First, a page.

Creative Commons License


There's a lot of ways you can create titles for your videos - you can import graphics from photoshop, build elaborate title sequences in a compositing app like After Effects, or just create both simple and elaborate titles within FInal Cut itself. Today we'll focus on the simple title generators in Final Cut because it's the easiest way to get started.


Generators are what you use in Final Cut to "generate" something - meaning it's content you created within FCP itself and not from somewhere else (i.e. your camera or another program). Final Cut ships with 24 built in generators for creating things like solid colors, gradients, color bars (with audio reference tones) and titles. I'll focus on the title generators here but all the others work in the same basic way so you should be able to explore them on your own.

There are two ways to access FCP's generators. In the lower right hand corner of the Viewer window is a menu button with an icon that looks like a filmstrip with the letter 'A' in it (1): If you click on this you will have access to a menu listing all the generators, grouped into submenus by type. You can also access all the generators from the 'Effects' tab of the browser window - just like you access transitions. There is a bin below the 'Video Transitions' and 'Video Filters' bins called 'Video Generators' and when you toggle it open you can access all of the available generators.

The Basic Text Generators

I'm going to focus here on the basic text generators which are located in the 'Text' submenu. You'll notice there are some other title generators which are outside of this folder - they are actually plug-ins from a company called Boris which Apple has licensed for FCP. They work within their own interface and are complex enough that I will cover them at a later time on their own. For most of your basic titling needs the text generators are a good place to start. You'll notice that some of their names are in bold - this means they will render in real-time (just like the real time transitions). The ones that aren't in bold will preview with RT unlimited turned on but may not play back smoothly and need to be rendered to see their full quality.

To apply a text generator to your timeline you have a couple different options. You can drag it straight from the effects browser to the timeline. If you do this, you can either place it on an empty section of the timeline (in which case the title will appear over black) or you can drop it above a clip which is already in place. when you do this a new track will be added to your sequence and the title will be superimposed on top of the video below it. If you want to superimpose a title this way, make sure the cursor shows an arrow pointing down before you drop the title - if it points to the right it will insert the title at the point you drop it and move everything else down the timeline to make room.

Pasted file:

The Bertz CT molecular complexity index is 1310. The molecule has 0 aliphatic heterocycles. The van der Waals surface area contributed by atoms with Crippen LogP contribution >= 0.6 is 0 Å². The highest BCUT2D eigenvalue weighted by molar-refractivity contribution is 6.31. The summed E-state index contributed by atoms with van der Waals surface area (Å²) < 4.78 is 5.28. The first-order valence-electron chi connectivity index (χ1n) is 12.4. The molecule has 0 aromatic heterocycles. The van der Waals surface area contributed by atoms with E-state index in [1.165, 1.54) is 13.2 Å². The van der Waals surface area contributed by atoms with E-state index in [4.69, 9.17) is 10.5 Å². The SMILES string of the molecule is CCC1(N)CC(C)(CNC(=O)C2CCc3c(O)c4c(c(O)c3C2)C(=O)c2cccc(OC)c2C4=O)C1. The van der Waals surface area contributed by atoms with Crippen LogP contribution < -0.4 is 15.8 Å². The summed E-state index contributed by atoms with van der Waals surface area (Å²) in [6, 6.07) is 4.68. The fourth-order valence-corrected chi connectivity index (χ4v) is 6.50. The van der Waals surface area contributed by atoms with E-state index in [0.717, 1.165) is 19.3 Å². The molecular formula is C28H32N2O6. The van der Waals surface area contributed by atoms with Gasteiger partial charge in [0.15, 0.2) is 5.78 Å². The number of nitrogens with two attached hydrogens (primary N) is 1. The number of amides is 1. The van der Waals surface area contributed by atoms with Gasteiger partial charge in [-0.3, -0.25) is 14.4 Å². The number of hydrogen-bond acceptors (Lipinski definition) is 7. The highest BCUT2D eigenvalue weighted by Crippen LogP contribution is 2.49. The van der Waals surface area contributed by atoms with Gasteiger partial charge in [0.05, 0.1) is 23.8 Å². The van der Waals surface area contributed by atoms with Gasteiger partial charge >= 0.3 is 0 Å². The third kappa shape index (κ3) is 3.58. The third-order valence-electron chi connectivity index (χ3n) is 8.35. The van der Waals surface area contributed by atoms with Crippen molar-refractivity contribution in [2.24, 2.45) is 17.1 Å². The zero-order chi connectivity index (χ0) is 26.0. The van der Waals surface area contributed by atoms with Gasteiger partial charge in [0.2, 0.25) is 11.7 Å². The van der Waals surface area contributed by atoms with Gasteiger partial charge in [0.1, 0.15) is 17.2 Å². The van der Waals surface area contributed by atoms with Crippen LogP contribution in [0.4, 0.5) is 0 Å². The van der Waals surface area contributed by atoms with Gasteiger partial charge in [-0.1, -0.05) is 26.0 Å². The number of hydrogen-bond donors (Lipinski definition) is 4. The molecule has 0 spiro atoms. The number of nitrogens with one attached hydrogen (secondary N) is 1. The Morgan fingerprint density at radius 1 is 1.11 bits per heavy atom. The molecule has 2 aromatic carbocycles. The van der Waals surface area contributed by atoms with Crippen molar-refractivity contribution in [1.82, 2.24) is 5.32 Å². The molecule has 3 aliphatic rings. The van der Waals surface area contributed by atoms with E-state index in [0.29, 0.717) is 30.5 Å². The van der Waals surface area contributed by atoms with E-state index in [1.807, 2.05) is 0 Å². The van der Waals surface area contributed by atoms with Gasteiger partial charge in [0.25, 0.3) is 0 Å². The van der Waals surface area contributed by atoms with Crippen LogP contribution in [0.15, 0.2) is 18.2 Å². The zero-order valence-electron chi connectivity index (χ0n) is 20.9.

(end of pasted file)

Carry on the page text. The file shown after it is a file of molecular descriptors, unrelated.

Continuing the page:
You can also select the generator from the Viewer window's drop down menu - if you do this,your title will appear in the viewer with a checkerboard background indicated the transparent areas behind the text. You can now drag it down to the timeline.

Either way you place the title, to change the settings for the copy on your timeline you need to double click the clip on the timeline itself in order to open it up in the viewer. once you've done that, any changes you make will affect the copy on the timeline and can be previewed on the canvas.

There are 6 Text generators that we will be looking at here - most of them have similar settings so I'll start with the basic text generator and then focus on the differences in the rest.

Once you've placed a basic Text Generator clip on your timeline, double click it to open it up in the viewer. You will see the words "Sample Text" on a checkerboard background. At the top of the Viewer window is a tab called "Controls" which lets you access the Text Generator settings for this clip. Click on this tab and you will be presented with a lot of options: Before you start making changes to these settings, place the playhead on your sequence somewhere within the clip so that it becomes visible in the canvas window - now any changes you make can be previewed immediately in the canvas.
  1. Text input box - this is where you type the text you want for your title. Click in the box to type something new, and press Tab or click on another input box to apply the changes and see them on the canvas. If your text is long it will not wrap - it just forms one long line of text which will run offscreen. If you want it to wrap you will have to place hard returns in the text itself within the input box.
  2. Character Controls - These are standard text options. You can choose a font, set it's size, and make it bold, italic, or both. Alignment will let you justify your text left, right or center. Font color is just that - you can select a font color either with the eyedropper (this lets you sample a color from your video for the text) or by clicking the colored square to bring up the standard color wheel.